For a complete list of what we’re reading, head on over to our Pull List page. Whenever possible, buy your comics from your local mom and pop comic bookstore. If you want to rock digital copies, head on over to Comixology and download issues there. There’s no need to pirate, right?
Hey, so it just occurred to me that it’s extra-pointless to make Emperor Doom a Doombot (I mean, who cares if she kills the character in this version of reality?) UNLESS he has a greater role to play in the last couple issues of Age of Ultron. We can always use another super-genius on the prowl to set things right.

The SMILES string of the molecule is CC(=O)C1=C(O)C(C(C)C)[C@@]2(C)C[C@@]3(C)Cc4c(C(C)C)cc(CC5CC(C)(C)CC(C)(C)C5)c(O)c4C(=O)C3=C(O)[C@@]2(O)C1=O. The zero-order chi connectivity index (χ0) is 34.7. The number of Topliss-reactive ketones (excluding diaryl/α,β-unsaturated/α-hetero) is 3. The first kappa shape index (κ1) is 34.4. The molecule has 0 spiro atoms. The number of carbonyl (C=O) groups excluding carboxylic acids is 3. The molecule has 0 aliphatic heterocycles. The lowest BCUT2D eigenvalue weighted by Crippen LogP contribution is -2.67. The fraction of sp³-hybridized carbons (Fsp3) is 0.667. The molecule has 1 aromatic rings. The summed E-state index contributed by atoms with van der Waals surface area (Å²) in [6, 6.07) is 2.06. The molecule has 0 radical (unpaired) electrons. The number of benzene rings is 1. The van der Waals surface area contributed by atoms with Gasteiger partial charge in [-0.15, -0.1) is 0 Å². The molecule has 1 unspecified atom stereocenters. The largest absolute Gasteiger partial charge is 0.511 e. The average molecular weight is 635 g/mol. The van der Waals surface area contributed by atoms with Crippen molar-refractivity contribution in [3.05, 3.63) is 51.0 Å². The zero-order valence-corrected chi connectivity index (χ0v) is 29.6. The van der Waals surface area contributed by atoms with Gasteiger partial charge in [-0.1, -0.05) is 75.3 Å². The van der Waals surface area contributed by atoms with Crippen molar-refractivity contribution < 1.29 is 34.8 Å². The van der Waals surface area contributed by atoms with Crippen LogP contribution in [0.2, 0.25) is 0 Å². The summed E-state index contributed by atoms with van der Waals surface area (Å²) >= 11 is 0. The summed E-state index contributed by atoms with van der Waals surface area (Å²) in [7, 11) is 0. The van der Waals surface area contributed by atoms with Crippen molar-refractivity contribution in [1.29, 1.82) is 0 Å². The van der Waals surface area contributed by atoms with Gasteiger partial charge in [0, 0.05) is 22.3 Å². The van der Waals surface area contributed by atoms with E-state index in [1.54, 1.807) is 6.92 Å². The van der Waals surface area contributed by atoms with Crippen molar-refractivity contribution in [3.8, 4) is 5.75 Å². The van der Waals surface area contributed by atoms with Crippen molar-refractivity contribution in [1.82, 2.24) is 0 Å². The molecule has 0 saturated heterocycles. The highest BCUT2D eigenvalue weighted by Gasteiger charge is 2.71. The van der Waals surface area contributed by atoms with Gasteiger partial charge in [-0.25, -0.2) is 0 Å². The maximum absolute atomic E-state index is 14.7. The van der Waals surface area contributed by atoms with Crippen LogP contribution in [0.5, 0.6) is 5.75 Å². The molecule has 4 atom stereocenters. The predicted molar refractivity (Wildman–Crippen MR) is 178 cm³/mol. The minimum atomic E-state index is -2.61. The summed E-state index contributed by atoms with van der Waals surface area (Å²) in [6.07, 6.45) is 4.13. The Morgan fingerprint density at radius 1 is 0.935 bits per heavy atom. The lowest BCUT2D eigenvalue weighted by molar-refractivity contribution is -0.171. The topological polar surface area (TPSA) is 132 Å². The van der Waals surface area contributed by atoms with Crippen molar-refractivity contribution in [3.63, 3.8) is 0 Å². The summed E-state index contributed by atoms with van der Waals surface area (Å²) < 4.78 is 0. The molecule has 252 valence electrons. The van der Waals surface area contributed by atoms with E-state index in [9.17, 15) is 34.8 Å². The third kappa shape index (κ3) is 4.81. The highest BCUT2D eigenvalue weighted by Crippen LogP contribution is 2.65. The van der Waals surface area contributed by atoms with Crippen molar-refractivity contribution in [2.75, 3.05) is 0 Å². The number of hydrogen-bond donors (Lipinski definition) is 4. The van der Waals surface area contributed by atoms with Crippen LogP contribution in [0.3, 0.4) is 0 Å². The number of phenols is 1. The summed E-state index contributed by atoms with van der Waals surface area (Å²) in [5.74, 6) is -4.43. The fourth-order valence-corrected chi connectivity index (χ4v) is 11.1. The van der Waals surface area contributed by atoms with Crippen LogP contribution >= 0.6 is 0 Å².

Hey, so I don’t articulate it totally clearly in my write-up, but I believe Caroline Le Fey to be a creation of this timeline specifically, and her presence in the normal Marvel Universe means that some of the shit from this alternate-alternate reality carried over… SOMEHOW. She’s a character that I want to keep an eye on, that’s what I’m saying.
Let’s watch out together Patrick! Like friends!